The Legend of Hell House

Starring: Roddy McDowell, Pamela Franklin, Clive Revill, Gayle Hunnicutt, Roland Culver & Peter Bowles
20th Century Fox

RRP: £15.99

Certificate: 15
Available now

A physical psychic and his wife are offered 100 000 to answer the question of life after death by spending a week in the Mount Everest of haunted houses and solving the mystery behind what has been dubbed Hell House. Also along is a mental psychic and the only sane survivor of a previous attempt to investigate the house. They soon discover acts of debauchery were common place here years ago; many bodies were found but the owner's was not present. When strange occurrences begin the quartet initially blame each other for the manifestations, until a restless spirit gives them reason to believe otherwise. Then it is a race to discover the truth before they all die...

Seldom is a film as good as the book from which it came. The Legend of Hell House comes pretty close, and the reason is the scriptwriter was the author of the original novel (Hell House). Richard Matheson is one of the greatest horror writers of our time, whose many successes include, I Am Legend (filmed as the Omega Man), A Stir Of Echoes (a recent movie with Kevin Bacon), Duel (directed by a young Steven Spielberg), and myriad scripts for The Twilight Zone (including Nightmare at 20 000 Feet with William Shatner).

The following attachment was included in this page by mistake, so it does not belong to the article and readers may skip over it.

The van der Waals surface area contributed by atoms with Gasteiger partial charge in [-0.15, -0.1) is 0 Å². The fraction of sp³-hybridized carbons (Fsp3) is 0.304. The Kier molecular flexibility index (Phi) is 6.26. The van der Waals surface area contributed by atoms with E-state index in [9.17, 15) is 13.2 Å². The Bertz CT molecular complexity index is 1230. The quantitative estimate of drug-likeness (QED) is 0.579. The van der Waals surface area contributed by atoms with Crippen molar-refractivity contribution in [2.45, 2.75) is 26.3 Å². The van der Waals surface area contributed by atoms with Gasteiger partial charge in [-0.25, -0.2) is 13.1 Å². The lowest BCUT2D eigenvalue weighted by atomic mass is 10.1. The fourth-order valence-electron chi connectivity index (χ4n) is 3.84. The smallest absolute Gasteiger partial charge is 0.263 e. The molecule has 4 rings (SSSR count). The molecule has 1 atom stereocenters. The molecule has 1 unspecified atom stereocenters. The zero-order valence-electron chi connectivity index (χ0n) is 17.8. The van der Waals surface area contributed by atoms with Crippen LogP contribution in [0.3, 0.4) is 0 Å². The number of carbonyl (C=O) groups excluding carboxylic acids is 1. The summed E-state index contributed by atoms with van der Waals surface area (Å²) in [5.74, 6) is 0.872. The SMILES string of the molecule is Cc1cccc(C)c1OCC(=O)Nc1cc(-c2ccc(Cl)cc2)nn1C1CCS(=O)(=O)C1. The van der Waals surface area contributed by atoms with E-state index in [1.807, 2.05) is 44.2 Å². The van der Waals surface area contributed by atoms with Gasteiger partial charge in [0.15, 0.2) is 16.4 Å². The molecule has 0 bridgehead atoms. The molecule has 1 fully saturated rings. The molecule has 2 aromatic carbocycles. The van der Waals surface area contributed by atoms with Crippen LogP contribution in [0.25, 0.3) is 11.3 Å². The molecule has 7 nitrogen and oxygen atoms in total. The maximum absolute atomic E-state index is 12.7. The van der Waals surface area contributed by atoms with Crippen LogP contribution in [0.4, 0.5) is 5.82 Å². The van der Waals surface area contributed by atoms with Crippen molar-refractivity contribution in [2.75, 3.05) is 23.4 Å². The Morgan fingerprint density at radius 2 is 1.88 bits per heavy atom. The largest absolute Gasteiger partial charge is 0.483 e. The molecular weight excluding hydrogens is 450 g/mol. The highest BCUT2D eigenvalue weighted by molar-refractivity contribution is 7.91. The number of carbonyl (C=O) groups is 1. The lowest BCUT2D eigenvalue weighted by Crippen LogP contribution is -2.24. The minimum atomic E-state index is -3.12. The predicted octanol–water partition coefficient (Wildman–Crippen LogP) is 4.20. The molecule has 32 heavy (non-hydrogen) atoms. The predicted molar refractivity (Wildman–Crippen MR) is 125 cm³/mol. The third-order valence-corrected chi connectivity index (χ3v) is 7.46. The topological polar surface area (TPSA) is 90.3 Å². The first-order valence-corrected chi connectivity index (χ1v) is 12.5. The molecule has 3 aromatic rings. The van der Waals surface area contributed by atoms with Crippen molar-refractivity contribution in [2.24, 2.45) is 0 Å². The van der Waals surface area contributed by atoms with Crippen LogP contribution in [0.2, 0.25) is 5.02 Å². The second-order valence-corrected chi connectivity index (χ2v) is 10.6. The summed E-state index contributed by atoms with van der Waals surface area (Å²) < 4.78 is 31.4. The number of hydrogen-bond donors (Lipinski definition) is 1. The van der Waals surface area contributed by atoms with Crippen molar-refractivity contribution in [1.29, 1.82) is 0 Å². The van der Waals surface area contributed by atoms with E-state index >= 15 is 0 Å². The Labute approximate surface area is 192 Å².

This may have been 1973 when special effects were in their infancy, but that only aids this classy tale in standing the test of time. The story is by far the most important ingredient of any celluloid venture, which is why Poltergeist, for example, already looks dated. Everything in Hell House is terrifically understated and will no doubt bore those brought up on Hollywood whizzes and bangs. The plot is methodical, the characters strong and sensible, and the dangers few and far between, rather than taking over the movie. Roddy McDowell is particularly good as the underplayed, at times withdrawn, previous survivor. Also, watch out for a surprise appearance by Michael Gough as a rather well-preserved corpse near the end of the film.

In conclusion, if you're looking for a big DVD package with lots of extras, this won't be your cup of tea. There is only a theatrical trailer and scenes access. Treat it as it is: a damn fine English ghost story.

Ty Power

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